The 15 Best Male Performances of 2018
10. Ben Foster in Leave No Trace
The world was surprised and heartbroken when Foster couldn’t score a nomination at the 2017 awards for Hell or High Water. His rebellious, free-spirited Tanner Howard was a happening mix of Kikuchiyo’s raw, animalistic instincts and Bond’s lady charm. In Leave No Trace, Foster completely divests himself from his previous works and delves deep into his character, Will, an uptight single father whose rudimentary upbringing of his daughter leaves the two to the whims of their new lifestyle after their isolated existence is uprooted. In Thomasin McKenzie, Foster finds an able companion, one with whom he fashions a melancholic and loving relationship that is the heart and emotion of this soulful drama. Foster’s act derives much of its emotional resonance from director Debra Granik’s sincere script, that carves time and space for Foster to revel and shine in.
9. Richard E Grant in Can You Ever Forgive Me?
Marielle Heller’s inspirational biographical was one of the year’s sleeper hits. With almost no buzz around it, the film managed to become a part of the conversation with its endearing performances and Heller’s deft direction and honesty to the true anecdotes it is based on. Just like the film, seasoned actor Richard Grant proved to be a surprise package and unraveled a performance that was in equal parts humorous and wildly charming. Grant strikes a perfect balance between his fictional character’s overt sexual expression and his emotional brevity. Along with McCarthy, Grant creates a wholesome and fearless on-screen duo that matches the bold extravagance of Bonnie and Clyde and the understated rebellion of Benjamin and Elaine.
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8. Joaquin Phoenix in You Were Never Really Here
Phoenix is arguably the best actor of his generation. Having never won an Academy award (unfortunately coming up against DDL in 2013), Phoenix lets his complex characters and intense performances speak for themselves. With Lynn Ramsey’s You Were Never Really Here, Phoenix steps into the shoes of a suicidal protagonist, whose discord with life and himself stand second to a more pressing persuasion: the life of a little girl. Joes’ murderous rage unfurls with an understated representation of violence, a conscious decision by Ramsey that is wildly effective. Phoenix engineers every detail, every idiosyncrasy of his character with such precision and emotion, you inevitably get drawn into his world. The film’s nervy pace aggrandizes Phoenix’s resonating performance without ever relying on quick cuts or fastened narrative building. This is a performance that will leave you weeping and hollow inside with a jarring sense of optimism and hope.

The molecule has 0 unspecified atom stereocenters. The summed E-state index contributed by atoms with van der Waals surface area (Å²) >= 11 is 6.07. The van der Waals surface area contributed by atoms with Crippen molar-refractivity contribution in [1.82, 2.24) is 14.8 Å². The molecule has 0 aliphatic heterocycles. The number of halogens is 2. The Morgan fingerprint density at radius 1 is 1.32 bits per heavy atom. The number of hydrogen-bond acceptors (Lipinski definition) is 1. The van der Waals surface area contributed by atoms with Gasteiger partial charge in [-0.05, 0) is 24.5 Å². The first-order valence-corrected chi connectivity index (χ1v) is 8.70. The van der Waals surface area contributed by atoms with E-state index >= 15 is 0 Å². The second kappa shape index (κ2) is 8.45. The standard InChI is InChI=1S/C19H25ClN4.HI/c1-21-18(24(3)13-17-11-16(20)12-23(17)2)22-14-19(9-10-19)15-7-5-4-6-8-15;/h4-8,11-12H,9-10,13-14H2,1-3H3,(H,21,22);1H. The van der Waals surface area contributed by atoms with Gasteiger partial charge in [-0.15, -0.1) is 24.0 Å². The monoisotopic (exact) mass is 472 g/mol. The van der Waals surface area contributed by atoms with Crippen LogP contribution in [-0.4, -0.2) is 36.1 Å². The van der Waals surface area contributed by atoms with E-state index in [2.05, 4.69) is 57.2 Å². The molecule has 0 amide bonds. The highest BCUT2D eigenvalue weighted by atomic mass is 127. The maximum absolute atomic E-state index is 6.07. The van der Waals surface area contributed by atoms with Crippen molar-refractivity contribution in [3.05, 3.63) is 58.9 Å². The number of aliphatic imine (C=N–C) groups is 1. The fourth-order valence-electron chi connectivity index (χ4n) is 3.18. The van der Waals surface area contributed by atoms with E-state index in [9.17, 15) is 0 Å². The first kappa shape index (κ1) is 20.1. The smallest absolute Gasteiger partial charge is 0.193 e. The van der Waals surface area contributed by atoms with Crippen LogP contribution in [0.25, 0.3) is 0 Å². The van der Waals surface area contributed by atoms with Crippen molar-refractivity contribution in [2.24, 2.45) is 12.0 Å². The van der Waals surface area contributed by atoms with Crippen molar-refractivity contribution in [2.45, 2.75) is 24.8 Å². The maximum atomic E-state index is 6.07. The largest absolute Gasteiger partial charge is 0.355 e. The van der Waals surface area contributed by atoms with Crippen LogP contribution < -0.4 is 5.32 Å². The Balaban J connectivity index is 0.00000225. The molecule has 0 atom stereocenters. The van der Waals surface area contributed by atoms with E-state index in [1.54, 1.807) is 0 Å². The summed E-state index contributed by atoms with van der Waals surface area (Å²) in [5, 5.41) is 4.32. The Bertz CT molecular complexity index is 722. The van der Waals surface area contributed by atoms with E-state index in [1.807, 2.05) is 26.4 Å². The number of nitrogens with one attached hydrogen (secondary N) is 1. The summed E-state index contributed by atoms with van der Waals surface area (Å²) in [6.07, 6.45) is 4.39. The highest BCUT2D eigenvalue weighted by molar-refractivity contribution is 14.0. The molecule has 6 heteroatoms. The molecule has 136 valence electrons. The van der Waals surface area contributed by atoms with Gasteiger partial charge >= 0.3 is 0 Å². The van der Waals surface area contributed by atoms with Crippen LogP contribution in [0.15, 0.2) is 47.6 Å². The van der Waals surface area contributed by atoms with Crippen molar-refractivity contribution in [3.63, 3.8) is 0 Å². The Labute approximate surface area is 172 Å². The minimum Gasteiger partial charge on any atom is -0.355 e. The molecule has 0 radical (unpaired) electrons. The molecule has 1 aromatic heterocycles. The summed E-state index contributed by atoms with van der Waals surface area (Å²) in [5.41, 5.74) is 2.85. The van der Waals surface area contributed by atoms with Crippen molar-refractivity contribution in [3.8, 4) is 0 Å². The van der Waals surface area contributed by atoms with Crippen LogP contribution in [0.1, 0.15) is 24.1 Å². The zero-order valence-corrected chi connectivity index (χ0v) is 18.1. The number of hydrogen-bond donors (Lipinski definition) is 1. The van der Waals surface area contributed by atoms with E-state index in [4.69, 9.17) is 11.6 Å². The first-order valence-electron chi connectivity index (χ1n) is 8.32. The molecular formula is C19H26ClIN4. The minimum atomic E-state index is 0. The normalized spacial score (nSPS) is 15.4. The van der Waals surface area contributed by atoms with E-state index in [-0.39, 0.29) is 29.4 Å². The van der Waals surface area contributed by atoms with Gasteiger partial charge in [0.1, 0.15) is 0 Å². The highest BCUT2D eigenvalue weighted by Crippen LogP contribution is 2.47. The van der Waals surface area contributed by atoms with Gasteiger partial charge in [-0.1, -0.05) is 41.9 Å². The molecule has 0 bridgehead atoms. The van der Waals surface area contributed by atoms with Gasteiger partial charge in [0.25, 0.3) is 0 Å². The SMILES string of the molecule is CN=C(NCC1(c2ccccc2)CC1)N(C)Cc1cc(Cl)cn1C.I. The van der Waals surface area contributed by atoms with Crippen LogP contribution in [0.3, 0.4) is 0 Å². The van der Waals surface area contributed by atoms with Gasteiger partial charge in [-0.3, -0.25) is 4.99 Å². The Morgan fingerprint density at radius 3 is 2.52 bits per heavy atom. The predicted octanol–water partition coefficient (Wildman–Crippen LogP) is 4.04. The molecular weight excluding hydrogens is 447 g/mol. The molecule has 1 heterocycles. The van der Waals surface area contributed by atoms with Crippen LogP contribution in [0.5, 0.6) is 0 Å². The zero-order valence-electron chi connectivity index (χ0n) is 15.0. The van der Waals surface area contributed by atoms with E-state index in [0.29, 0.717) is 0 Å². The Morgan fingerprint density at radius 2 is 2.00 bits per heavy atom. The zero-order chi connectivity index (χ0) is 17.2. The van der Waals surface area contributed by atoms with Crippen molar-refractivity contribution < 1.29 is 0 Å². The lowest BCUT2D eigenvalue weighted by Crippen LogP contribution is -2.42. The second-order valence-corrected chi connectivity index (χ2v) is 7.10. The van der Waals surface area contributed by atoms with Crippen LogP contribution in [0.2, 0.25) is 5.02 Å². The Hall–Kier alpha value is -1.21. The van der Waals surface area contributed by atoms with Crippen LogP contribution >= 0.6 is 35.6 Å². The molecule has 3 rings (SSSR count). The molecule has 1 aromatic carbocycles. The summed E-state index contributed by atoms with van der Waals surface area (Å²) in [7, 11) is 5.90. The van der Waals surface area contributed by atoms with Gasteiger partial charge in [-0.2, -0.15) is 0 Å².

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7. Mahershala Ali in Green Book
Green Book (along with Bohemian Rhapsody) was a convoluted biographical drama that brunt the scourge of people. The ‘white savior’ narrative found no sympathizers – Well, apart from Academy voters, which almost put the incredible performances in the movie to the sword. Mahershala Ali’s emergence as a star man certainly found legs with Green Book. Ali’s effeminate body language might seem generic and weary at first but gradually develops as an ingenious representation of power and suppression in the movie. His poignant and deeply affecting portrayal deservedly took home the Academy award and with that our broken hearts.
6. Adam Driver in BlacKkKlansman
Adam Driver’s surprise nomination at the Oscars came as a shock to many. The connotations really, though, were positive and nothing else. A hugely talented actor, Driver’s debut nomination came from his beautiful performance in Spike Lee’s BlacKkKlansman, an eye-opening biopic about a black police officer who infiltrates the KKK. Despite the unwanted politicization of his character by Lee, Driver makes sure the purpose behind drafting him in the story doesn’t go in vain. Largely relegated to the background, Driver shines in his sparse moments of glory, carrying enough spark throughout to support the cause.